Wednesday, 5 September 2012

New Publications.

A much delayed update:

If blogs were cats then mine would have ran away to some kindly neighbour's house by now, tail in the air with ne'er a backward glance, seeking out somebody who'll actually feed it and give it some fuss..  If they be plants, we'll, then they be dead.

I haven't actually blogged much as I've been busy novel-plotting, slushing and working, but not much else, and while there were still billions of writing-related things that I could have used as blog fodder, somehow I slipped into the summer holiday langour and couldn't quite pull myself out. Until now!

So, writing news:

The first National Flash Fiction Day was held on May 16th, and 1000words is a site that started in response to it, and is now dedicated to fiction that is, well, 1000 words, or shorter.  You pick a photo prompt from one of the many images on their Pinterest page, here, and get scribbling.

I chose this one, and followed an usually literal path: "ooh, flying laptops = Arabian Nights...with computers!" 
Not the most avant garde thought process, I must admit, but for a writer, the figure of Scheherazade, from Arabian Nights, who clung to her life day by day, just by telling stories, is a potent metaphor, and one that I was happy to explore her.  Telling stories is also part of the whole social networking culture, where illusion often trumps reality; where 'off the cuff' remarks and ready, obscure quotes have been researched for hours; where people sit in the pub bored stiff, but pose for Facebook photographs like they're having the most exhilarating, fantastic night out that one could possibly experience, ever, and that's all before we even get to the realms of romance, where some degree of deception is perhaps the only way that anybody would ever get a date, ever ("Me? I'm mental, mate.  You should speak to my ex...")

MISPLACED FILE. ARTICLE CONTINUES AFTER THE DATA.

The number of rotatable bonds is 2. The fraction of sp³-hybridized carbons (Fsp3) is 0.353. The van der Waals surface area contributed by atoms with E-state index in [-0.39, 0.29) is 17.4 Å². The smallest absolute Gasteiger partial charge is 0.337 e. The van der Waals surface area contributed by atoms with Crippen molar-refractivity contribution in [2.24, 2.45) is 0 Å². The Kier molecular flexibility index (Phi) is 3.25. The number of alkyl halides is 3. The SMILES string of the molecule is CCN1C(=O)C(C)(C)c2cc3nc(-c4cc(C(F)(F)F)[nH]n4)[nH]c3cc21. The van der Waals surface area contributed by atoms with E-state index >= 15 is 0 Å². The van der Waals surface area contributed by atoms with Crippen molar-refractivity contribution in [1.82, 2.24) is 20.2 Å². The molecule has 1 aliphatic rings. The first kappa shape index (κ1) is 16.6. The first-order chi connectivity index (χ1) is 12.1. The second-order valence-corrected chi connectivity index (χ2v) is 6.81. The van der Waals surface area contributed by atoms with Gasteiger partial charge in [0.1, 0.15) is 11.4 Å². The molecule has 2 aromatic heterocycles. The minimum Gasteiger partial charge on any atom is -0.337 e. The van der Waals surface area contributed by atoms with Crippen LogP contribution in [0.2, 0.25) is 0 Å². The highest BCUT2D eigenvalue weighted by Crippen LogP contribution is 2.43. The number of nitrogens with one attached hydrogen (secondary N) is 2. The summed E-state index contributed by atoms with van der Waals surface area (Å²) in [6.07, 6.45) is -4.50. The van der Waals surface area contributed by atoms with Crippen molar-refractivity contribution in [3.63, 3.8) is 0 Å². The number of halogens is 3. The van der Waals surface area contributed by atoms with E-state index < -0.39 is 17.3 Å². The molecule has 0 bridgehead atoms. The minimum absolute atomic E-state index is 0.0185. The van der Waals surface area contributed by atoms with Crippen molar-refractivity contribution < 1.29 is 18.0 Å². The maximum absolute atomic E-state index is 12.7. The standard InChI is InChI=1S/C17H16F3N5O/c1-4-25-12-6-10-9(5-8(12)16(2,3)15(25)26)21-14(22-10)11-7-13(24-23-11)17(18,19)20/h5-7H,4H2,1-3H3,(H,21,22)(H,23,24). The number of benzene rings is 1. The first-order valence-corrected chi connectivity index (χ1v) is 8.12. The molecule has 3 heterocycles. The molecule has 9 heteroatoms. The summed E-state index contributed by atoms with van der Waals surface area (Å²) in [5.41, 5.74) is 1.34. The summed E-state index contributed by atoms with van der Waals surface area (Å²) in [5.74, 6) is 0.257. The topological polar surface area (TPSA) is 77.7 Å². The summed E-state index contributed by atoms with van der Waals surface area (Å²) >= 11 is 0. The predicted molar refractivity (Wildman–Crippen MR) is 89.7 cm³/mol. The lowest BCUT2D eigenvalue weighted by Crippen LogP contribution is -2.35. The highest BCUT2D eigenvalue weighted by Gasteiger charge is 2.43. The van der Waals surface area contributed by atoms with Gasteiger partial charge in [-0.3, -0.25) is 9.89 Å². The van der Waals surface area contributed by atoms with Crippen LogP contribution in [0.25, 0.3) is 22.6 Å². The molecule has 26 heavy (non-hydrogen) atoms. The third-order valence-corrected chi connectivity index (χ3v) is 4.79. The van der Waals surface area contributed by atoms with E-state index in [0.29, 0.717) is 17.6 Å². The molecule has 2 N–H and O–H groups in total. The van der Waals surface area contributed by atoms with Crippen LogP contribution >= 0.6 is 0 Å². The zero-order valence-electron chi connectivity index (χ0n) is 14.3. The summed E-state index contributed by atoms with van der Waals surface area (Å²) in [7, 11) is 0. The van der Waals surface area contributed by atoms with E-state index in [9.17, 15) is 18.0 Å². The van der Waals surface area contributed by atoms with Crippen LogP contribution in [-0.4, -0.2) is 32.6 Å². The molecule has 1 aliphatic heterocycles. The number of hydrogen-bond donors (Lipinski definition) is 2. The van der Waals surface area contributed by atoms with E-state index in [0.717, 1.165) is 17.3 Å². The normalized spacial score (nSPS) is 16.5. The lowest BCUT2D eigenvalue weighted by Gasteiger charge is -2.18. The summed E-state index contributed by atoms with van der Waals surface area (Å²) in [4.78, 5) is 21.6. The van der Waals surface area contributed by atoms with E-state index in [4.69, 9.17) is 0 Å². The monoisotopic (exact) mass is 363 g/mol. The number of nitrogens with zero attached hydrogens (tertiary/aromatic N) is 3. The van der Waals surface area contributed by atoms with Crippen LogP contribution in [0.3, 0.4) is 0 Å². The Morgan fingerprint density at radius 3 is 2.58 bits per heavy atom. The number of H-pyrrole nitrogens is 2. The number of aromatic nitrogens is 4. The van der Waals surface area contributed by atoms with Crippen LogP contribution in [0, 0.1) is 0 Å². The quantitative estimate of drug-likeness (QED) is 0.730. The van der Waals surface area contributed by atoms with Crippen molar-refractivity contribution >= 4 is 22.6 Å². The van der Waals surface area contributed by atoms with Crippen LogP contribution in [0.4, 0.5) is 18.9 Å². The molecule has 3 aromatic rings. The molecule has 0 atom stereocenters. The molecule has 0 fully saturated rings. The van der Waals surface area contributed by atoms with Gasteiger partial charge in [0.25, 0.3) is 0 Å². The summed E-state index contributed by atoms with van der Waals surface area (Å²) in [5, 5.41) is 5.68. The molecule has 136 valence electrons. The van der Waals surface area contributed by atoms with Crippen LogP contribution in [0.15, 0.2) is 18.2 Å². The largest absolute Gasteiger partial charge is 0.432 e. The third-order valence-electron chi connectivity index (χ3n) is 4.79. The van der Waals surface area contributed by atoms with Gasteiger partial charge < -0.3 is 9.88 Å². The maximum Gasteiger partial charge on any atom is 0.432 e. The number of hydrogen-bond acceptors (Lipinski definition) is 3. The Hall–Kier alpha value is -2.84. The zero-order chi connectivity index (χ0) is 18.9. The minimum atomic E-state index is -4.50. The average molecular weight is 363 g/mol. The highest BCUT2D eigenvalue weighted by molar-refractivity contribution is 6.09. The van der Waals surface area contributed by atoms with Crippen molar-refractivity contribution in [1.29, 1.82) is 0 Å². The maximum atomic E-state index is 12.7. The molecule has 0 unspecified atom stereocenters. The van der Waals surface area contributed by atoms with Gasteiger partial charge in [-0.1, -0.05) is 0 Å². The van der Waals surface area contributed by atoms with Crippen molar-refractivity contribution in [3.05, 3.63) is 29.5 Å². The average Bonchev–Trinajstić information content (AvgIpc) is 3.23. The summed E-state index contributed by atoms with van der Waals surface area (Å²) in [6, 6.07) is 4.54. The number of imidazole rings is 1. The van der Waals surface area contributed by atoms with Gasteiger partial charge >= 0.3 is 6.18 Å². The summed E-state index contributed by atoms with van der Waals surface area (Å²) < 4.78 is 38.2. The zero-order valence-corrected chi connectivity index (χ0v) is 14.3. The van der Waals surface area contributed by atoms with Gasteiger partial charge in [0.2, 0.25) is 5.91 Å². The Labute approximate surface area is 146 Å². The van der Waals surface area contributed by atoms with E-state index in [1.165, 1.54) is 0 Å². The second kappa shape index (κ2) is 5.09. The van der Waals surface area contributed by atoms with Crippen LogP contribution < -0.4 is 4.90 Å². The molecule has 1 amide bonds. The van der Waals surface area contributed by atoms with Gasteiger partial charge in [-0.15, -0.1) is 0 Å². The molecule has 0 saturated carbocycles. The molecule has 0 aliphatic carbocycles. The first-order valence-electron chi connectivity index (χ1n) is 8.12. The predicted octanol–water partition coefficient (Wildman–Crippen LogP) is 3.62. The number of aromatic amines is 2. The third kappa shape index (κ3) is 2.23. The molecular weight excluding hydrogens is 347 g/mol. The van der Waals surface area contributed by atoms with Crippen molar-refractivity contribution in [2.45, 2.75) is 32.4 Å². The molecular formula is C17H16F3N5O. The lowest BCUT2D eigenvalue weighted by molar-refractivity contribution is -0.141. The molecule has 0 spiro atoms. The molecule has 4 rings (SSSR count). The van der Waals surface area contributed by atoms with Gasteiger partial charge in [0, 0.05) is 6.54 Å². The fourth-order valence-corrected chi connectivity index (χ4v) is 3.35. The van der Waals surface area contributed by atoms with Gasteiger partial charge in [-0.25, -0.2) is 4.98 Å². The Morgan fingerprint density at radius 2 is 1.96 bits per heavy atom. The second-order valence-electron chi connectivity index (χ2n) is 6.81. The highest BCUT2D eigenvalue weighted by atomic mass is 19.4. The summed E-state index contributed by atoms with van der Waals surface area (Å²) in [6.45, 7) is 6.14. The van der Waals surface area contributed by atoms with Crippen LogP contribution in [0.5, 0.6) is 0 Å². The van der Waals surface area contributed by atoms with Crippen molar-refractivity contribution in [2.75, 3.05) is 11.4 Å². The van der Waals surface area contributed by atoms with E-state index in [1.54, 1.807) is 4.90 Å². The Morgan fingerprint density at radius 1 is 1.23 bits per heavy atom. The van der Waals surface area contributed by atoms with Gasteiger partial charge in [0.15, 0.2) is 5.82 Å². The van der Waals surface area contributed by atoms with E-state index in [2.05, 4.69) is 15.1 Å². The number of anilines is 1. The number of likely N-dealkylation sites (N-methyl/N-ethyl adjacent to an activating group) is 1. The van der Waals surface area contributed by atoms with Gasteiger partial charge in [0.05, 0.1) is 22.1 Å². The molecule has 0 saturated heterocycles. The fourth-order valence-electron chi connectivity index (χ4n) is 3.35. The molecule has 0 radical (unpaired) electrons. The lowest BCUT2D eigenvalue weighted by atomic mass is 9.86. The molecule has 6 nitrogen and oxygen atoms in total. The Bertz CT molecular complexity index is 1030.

Gather Ye Rosebuds While Ye May- John William Waterhouse, 1908

This was published by Flash Fiction Online, which was an 'easy' write for me, as it's Victorian and dark and I can always find some passion for those things.   

The title is adapted from the poem 'To the Virgins, to make much of Time' by Robert Herrick, and from the opening lines: 

'GATHER ye rosebuds while ye may, 
  Old Time is still a-flying: 
And this same flower that smiles to-day 
  To-morrow will be dying.'

As in within many Metaphysical poems, the Carpe Diem motif here is inextricably aligned with fading female beauty -life is beautiful, short and fleeting, now get your knickers off, before you're a hag- so I wanted to couple this with all the socio-economic pressures and the onus on 'wifely' behaviour, and notions of being an 'angel in the house' that defined a great deal of Victorian discourse, and do a kind of Pride and Prejudice with...pistons, which has left me itching to write a great deal more 'Steampunk' type stuff.

Tennyson. Because he looks cool and has a fine beard.
This is another title that I stole from a poem, Tennyson's In Memoriam A.H.H:
'Who trusted God was love indeed
And love Creation’s final law
Tho’ Nature, red in tooth and claw
With ravine, shriek’d against his creed.'

The poem is concerned with faith, loss of belief, death, religion, science, evolution, nature versus culture and the irreconcilability of the two, and this quote is often used to symbolise the essence of Natural Selection, and Darwin's theory of evolution, but I wanted to explore it an a smaller scale, and 'survival' as adjunct from good or bad, where there's much ambiguity about whether the protagonist/'survivalist' is both, neither, or one or the other.

This piece was a 'landmark' one, in that the editors required an author interview for the site, which I found a little bizarre, and completely exciting (when I wasn't thinking, "I bet I'll sound like a knob.")

Right, that's that for now.  The Writing MA starts again in a couple of weeks, and as this is a reading module there should be lots of book reviews up soon, so, until then....